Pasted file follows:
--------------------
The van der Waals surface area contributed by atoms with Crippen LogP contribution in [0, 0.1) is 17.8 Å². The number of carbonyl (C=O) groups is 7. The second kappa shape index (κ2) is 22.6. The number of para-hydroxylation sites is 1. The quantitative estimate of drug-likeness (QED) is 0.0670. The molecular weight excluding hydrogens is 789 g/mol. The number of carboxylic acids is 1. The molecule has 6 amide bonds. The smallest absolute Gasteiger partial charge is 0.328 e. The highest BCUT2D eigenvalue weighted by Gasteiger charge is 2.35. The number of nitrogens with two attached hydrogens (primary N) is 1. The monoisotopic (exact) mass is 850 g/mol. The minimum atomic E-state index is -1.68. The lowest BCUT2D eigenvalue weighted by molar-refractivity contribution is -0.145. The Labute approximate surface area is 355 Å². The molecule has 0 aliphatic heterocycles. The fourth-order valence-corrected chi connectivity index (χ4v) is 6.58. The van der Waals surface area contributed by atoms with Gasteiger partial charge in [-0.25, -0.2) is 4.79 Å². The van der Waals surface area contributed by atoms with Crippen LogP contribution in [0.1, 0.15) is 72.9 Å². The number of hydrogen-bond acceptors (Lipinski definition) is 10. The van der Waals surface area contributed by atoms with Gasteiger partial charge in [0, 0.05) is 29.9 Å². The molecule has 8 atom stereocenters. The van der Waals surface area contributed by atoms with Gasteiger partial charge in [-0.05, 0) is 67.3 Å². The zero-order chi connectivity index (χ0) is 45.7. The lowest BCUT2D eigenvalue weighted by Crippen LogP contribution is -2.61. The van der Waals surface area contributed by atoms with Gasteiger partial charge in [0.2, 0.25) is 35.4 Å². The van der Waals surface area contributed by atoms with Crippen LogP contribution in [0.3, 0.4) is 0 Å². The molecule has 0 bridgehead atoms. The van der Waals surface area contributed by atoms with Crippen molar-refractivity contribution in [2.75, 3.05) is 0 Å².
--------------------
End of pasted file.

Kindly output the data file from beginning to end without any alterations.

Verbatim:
The van der Waals surface area contributed by atoms with Crippen LogP contribution in [0, 0.1) is 17.8 Å². The number of carbonyl (C=O) groups is 7. The second kappa shape index (κ2) is 22.6. The number of para-hydroxylation sites is 1. The quantitative estimate of drug-likeness (QED) is 0.0670. The molecular weight excluding hydrogens is 789 g/mol. The number of carboxylic acids is 1. The molecule has 6 amide bonds. The smallest absolute Gasteiger partial charge is 0.328 e. The highest BCUT2D eigenvalue weighted by Gasteiger charge is 2.35. The number of nitrogens with two attached hydrogens (primary N) is 1. The monoisotopic (exact) mass is 850 g/mol. The minimum atomic E-state index is -1.68. The lowest BCUT2D eigenvalue weighted by molar-refractivity contribution is -0.145. The Labute approximate surface area is 355 Å². The molecule has 0 aliphatic heterocycles. The fourth-order valence-corrected chi connectivity index (χ4v) is 6.58. The van der Waals surface area contributed by atoms with Gasteiger partial charge in [-0.25, -0.2) is 4.79 Å². The van der Waals surface area contributed by atoms with Crippen LogP contribution in [0.1, 0.15) is 72.9 Å². The number of hydrogen-bond acceptors (Lipinski definition) is 10. The van der Waals surface area contributed by atoms with Gasteiger partial charge in [0, 0.05) is 29.9 Å². The molecule has 8 atom stereocenters. The van der Waals surface area contributed by atoms with Gasteiger partial charge in [-0.05, 0) is 67.3 Å². The zero-order chi connectivity index (χ0) is 45.7. The lowest BCUT2D eigenvalue weighted by Crippen LogP contribution is -2.61. The van der Waals surface area contributed by atoms with Gasteiger partial charge in [0.2, 0.25) is 35.4 Å². The van der Waals surface area contributed by atoms with Crippen LogP contribution in [0.3, 0.4) is 0 Å². The molecule has 0 bridgehead atoms. The van der Waals surface area contributed by atoms with Crippen molar-refractivity contribution in [2.75, 3.05) is 0 Å².